Amelia Mary Earhart (July 24, 1897 – and disappeared in July 2, 1937) was an American aviator, one of the first women to fly a plane long distances. She was the first woman to fly a plane by herself across the Atlantic Ocean. She broke many records and showed how air travel had moved forward. She also wrote books, most of them were about her flights. Earhart vanished over the South Pacific Ocean in July 2, 1937 while trying to fly around the world. She was declared dead on July 3, 1937.
Many theories stand in place about Amelia's end. Some believe she was a spy for the U.S government and was captured by the Japanese on Gardner Island, others say she faked her death. The most plausible though is many researchers believe, which is that the Electra ran out of fuel and that Earhart and Noonan ditched at sea. The "crash and sink" theory is often the most widely accepted explanation of Earhart’s and Noonan’s fate. However, there is a range of documented, archaeological, and anecdotal evidence supporting the hypothesis that Earhart and Noonan found Gardner Island, uninhabited at the time, landed the Electra on a flat reef near the wreck of a freighter, and sent sporadic radio messages from there. It has been surmised that Earhart and Noonan might have survived on Nikumaroro for several weeks before succumbing.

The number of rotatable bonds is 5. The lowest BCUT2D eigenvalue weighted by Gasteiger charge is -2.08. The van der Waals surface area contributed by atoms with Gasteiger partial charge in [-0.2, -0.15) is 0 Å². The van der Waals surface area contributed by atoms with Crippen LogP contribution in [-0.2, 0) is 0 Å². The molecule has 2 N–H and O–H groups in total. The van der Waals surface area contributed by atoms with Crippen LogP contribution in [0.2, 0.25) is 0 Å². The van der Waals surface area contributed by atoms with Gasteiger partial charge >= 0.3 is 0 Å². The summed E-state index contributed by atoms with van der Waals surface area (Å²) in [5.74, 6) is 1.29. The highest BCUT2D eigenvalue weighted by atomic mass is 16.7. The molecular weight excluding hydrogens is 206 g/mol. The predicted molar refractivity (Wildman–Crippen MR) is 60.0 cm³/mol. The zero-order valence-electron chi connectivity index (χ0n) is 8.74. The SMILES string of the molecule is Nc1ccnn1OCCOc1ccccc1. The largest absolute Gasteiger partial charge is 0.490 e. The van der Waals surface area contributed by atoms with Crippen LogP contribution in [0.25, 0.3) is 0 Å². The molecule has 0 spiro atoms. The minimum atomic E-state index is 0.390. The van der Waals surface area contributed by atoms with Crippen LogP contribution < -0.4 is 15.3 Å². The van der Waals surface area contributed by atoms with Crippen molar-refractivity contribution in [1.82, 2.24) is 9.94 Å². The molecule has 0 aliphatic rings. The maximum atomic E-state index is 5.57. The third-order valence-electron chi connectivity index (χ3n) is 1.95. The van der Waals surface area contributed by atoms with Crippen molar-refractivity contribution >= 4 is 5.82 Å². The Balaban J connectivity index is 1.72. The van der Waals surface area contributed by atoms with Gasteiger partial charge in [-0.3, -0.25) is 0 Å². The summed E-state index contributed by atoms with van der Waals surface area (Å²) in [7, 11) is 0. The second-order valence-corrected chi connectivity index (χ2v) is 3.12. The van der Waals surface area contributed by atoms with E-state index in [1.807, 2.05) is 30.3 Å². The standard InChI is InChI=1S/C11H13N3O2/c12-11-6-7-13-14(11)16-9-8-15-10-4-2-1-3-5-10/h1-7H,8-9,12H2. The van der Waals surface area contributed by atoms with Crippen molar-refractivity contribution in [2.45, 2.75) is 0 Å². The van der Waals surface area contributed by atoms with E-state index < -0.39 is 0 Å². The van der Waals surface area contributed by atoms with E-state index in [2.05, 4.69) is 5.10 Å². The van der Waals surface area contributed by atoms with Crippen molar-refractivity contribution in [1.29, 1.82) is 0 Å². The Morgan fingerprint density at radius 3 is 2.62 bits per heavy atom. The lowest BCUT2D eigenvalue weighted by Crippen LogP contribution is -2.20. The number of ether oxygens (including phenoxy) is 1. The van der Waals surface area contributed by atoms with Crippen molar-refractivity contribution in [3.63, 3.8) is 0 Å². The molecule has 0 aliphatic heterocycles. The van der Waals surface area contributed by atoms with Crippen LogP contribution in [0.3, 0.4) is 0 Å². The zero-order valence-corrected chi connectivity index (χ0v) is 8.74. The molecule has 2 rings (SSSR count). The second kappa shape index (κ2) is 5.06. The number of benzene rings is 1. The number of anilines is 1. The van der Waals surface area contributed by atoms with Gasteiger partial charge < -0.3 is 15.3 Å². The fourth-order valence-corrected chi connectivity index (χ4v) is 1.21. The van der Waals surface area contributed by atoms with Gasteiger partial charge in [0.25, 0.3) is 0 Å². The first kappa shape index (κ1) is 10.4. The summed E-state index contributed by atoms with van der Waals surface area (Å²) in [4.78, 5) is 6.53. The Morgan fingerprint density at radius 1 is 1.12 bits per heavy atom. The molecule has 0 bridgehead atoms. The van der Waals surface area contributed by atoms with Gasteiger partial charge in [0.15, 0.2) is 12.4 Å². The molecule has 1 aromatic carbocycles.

References[change | change source]
- Long, Marie K.; Long, Elgen M. (1999). Amelia Earhart: The Mystery Solved. Simon and Schuster. ISBN 978-0-7432-0217-6., p. 216.
- Billings, David 2000. Aircraft search project in Papua New Guinea. Wings Over Kansas. 
- Pyle, Richard. Diary a clue to Amelia Earhart mystery. democraticunderground.com via Associated Press, 1 April 2007. Retrieved: 10 December 2010.